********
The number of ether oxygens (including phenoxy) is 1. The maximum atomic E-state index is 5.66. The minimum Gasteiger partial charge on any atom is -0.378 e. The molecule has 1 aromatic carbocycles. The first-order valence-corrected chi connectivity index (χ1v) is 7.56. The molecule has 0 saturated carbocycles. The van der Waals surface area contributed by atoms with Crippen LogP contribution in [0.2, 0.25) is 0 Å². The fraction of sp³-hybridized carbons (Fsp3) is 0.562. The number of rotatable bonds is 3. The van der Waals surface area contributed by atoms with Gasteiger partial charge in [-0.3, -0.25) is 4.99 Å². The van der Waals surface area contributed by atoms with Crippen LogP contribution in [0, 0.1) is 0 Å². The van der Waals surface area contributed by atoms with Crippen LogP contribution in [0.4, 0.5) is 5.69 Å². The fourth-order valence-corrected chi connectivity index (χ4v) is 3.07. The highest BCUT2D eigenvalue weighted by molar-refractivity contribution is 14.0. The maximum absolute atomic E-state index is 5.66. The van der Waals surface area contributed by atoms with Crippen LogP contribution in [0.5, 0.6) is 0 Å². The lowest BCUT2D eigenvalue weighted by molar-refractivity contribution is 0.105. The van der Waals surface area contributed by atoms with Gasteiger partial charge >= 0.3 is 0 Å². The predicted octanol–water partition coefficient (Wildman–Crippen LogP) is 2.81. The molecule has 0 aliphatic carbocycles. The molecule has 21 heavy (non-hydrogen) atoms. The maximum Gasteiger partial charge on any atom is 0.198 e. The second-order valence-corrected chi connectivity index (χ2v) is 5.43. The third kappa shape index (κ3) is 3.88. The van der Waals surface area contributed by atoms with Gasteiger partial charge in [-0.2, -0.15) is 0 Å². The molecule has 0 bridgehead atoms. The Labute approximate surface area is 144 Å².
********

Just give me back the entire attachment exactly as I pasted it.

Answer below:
The number of ether oxygens (including phenoxy) is 1. The maximum atomic E-state index is 5.66. The minimum Gasteiger partial charge on any atom is -0.378 e. The molecule has 1 aromatic carbocycles. The first-order valence-corrected chi connectivity index (χ1v) is 7.56. The molecule has 0 saturated carbocycles. The van der Waals surface area contributed by atoms with Crippen LogP contribution in [0.2, 0.25) is 0 Å². The fraction of sp³-hybridized carbons (Fsp3) is 0.562. The number of rotatable bonds is 3. The van der Waals surface area contributed by atoms with Gasteiger partial charge in [-0.3, -0.25) is 4.99 Å². The van der Waals surface area contributed by atoms with Crippen LogP contribution in [0, 0.1) is 0 Å². The van der Waals surface area contributed by atoms with Crippen LogP contribution in [0.4, 0.5) is 5.69 Å². The fourth-order valence-corrected chi connectivity index (χ4v) is 3.07. The highest BCUT2D eigenvalue weighted by molar-refractivity contribution is 14.0. The maximum absolute atomic E-state index is 5.66. The van der Waals surface area contributed by atoms with Crippen LogP contribution in [0.5, 0.6) is 0 Å². The lowest BCUT2D eigenvalue weighted by molar-refractivity contribution is 0.105. The van der Waals surface area contributed by atoms with Gasteiger partial charge >= 0.3 is 0 Å². The predicted octanol–water partition coefficient (Wildman–Crippen LogP) is 2.81. The molecule has 0 aliphatic carbocycles. The molecule has 21 heavy (non-hydrogen) atoms. The maximum Gasteiger partial charge on any atom is 0.198 e. The second-order valence-corrected chi connectivity index (χ2v) is 5.43. The third kappa shape index (κ3) is 3.88. The van der Waals surface area contributed by atoms with Gasteiger partial charge in [-0.2, -0.15) is 0 Å². The molecule has 0 bridgehead atoms. The Labute approximate surface area is 144 Å².